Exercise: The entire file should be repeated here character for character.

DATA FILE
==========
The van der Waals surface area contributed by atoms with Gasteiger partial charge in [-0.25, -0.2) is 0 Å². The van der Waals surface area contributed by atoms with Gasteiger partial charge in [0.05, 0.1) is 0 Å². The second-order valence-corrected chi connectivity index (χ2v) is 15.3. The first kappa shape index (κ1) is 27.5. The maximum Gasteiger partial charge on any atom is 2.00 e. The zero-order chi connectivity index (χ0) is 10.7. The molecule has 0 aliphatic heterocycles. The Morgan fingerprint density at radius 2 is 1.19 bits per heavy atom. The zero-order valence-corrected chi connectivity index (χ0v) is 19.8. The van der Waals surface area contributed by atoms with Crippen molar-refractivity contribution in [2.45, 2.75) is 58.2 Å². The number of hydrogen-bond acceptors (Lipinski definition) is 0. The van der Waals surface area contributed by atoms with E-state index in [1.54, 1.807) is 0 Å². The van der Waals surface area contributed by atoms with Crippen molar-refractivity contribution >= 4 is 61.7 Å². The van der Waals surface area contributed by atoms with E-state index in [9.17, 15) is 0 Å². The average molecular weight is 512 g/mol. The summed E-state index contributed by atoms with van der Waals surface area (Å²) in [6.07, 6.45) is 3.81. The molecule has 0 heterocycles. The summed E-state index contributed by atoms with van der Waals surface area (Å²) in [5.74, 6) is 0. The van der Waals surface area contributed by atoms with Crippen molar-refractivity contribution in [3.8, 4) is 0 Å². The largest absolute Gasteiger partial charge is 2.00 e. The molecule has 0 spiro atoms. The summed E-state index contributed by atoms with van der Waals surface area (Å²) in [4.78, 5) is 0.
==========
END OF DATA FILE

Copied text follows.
The van der Waals surface area contributed by atoms with Gasteiger partial charge in [-0.25, -0.2) is 0 Å². The van der Waals surface area contributed by atoms with Gasteiger partial charge in [0.05, 0.1) is 0 Å². The second-order valence-corrected chi connectivity index (χ2v) is 15.3. The first kappa shape index (κ1) is 27.5. The maximum Gasteiger partial charge on any atom is 2.00 e. The zero-order chi connectivity index (χ0) is 10.7. The molecule has 0 aliphatic heterocycles. The Morgan fingerprint density at radius 2 is 1.19 bits per heavy atom. The zero-order valence-corrected chi connectivity index (χ0v) is 19.8. The van der Waals surface area contributed by atoms with Crippen molar-refractivity contribution in [2.45, 2.75) is 58.2 Å². The number of hydrogen-bond acceptors (Lipinski definition) is 0. The van der Waals surface area contributed by atoms with E-state index in [1.54, 1.807) is 0 Å². The van der Waals surface area contributed by atoms with Crippen molar-refractivity contribution >= 4 is 61.7 Å². The van der Waals surface area contributed by atoms with E-state index in [9.17, 15) is 0 Å². The average molecular weight is 512 g/mol. The summed E-state index contributed by atoms with van der Waals surface area (Å²) in [6.07, 6.45) is 3.81. The molecule has 0 heterocycles. The summed E-state index contributed by atoms with van der Waals surface area (Å²) in [5.74, 6) is 0. The van der Waals surface area contributed by atoms with Crippen molar-refractivity contribution in [3.8, 4) is 0 Å². The largest absolute Gasteiger partial charge is 2.00 e. The molecule has 0 spiro atoms. The summed E-state index contributed by atoms with van der Waals surface area (Å²) in [4.78, 5) is 0.